Crown of Supernal Joy"
by Yehoshua Metzinger
main concept of Simchat Torah is simcha, or joy, as is indicated by the name of
the holiday. It is from this special day that we derive all our happiness for
the entire year. While it is true that all holidays, to some extent, are associated
with simcha, especially Sukkot, which is called "the time of our joy",
Simchat Torah brings an aspect of simcha which is greater than that of other holidays,
and is the culmination of the simcha of Sukkot.
What is the source of the
joy on Simchat Torah, and what sets it apart from the happiness we experience
on other holidays? In the Zohar, parashat Pinchas, it is said that it is customary
that Simchat Torah is a day of joy and happiness. This sets Simchat Torah apart
from the days of Sukkot, which are characterized by joy because they are associated
with the wheat harvest, whereas the elation of Simchat Torah is referred to as
"customary", coming from a place beyond nature and the harvest.
one could say that the simcha of Simchat Torah is derived from the reading of
the Torah. However, the joy that comes from learning the Torah is also natural
rather than customary, as the verse says, "The commandments of G-d are straight,
gladdening the heart." (Psalms 19:9)
Perhaps the happiness of Simchat
Torah comes from the dancing? Dancing is the G-dly service of the acceptance of
Divine kingship. Dancing increases joy, but it isn't the original source of the
simcha. It is similar to the way in which speech comes from the intellect and
the heart, and, at the same time, increases emotion and understanding. However,
one wouldn't say that the source of the emotion and the understanding was the
speech itself, but the intellect and the heart. Likewise, simcha inspires the
dancing, and the dancing increases the simcha, but the dancing is not the original
source of the joy.
The focal point of the service on Simchat Torah is the
hakafot, when we circle to Torah seven times; it is said that the simcha at this
time is so great that even the feet are rejoicing. If the concept of Simchat Torah
is so closely associated with dancing, why do we read from the Torah? The answer
lies in the fact that, on Simchat Torah, the Jewish People brings down a higher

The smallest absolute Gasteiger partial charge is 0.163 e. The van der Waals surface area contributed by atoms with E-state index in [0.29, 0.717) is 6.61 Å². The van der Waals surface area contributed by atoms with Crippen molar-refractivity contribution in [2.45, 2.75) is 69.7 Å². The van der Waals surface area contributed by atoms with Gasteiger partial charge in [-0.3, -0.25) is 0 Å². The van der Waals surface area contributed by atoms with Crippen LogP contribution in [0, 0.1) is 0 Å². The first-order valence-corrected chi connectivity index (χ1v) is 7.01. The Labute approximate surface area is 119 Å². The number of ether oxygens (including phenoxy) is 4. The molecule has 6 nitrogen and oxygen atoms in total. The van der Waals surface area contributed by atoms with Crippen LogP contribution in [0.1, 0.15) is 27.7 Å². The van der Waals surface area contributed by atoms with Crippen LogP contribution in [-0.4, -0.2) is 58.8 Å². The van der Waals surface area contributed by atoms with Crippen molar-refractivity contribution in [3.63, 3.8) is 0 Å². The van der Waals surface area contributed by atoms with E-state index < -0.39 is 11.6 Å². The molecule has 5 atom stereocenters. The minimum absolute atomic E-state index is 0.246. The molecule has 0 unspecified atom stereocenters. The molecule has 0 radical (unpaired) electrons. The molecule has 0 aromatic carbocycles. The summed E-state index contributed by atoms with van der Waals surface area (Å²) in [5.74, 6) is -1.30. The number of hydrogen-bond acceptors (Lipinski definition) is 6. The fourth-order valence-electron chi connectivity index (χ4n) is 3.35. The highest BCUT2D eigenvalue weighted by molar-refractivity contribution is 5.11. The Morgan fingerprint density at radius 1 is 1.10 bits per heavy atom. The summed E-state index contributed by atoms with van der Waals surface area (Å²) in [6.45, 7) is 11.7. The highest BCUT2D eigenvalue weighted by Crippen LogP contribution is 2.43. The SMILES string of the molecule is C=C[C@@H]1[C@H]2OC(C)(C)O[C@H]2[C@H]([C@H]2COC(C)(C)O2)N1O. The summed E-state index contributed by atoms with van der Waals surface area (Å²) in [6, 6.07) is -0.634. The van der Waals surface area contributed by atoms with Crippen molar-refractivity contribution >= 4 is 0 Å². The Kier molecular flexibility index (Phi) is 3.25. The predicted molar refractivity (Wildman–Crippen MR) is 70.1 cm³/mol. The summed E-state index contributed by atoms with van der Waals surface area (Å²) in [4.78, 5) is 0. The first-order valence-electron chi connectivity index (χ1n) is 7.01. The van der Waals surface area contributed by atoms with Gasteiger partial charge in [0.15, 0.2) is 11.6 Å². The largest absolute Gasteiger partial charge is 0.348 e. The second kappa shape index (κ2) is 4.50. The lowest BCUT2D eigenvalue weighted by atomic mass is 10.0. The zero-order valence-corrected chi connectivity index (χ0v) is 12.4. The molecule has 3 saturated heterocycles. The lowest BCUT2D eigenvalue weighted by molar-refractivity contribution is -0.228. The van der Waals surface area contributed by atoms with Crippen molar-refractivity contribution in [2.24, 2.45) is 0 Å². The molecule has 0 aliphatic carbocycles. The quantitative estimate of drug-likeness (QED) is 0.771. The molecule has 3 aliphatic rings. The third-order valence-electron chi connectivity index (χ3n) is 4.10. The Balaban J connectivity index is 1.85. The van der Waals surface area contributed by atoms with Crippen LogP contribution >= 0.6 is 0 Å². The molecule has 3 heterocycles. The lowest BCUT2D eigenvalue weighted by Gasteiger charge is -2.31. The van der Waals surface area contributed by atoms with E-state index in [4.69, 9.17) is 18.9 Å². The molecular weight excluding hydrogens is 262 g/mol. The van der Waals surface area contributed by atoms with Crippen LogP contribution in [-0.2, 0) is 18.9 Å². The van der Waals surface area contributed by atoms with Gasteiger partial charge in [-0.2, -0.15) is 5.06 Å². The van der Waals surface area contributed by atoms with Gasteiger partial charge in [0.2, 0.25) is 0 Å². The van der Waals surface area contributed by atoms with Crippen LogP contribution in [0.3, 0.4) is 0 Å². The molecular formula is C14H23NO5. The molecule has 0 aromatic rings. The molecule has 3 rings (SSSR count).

aspect of Torah within the Torah itself, a joy which crowns the Torah from the
aspect of keter.
There are two ways of understanding this simcha. Abraham,
Isaac, Jacob, and all of Israel, including Mashiach, are rejoicing in the Torah
on Simchat Torah. In addition, the Torah itself is rejoicing, because on this
day it receives its crown, a level that is higher than the head. Keter is an encompassing
power which surrounds the Torah, and is on a higher level than learning, which
penetrates the Torah and is associated with the concept of inwardness (pnimiyut).
This level of Torah is compared to food as in the verse "create your own
sustenance". The sustenance can take the form of bread, the most basic form
of food, but, at this level, the Torah reflects the level of "fat meat",
as in the verse, "eat fat meat". Bread is necessary to sustain life,
but meat, especially fat meat, is above the level of mere physical existence the
way that the inner aspect of the Torah is on a spiritual level - above basic survival.
However, the level of keter is above even the level of the richness of the Torah,
i.e. "fat meat".
It is said that the Jewish people gathered in
front of King Solomon in the month of "Atanim", a word meaning both
strength and age. It is in the seventh month, corresponding to the month of Tishrei.
A verse explains how "Atan" will also be revealed in the future: "A
Maskil [type of song] of Etan the Ezrachite." [in Hebrew, "Maskil L'aitan
Haezrachi."] (Psalms 89:1) can also be read as "Intellect and strength
will be shining." The word "ezrach" also means "citizen".
This means that, in the future, the aspect of Atan will be shining, and that every
Jewish citizen will sit in the Sukka, since this revelation is associated with
the time of Sukkot, when G-d shines within all of Israel.
But isn't this
aspect of shining already occurring during the time of Sukkot? The shining that
occurs now and during the initial revelation of Mashiach is of a kind that encompasses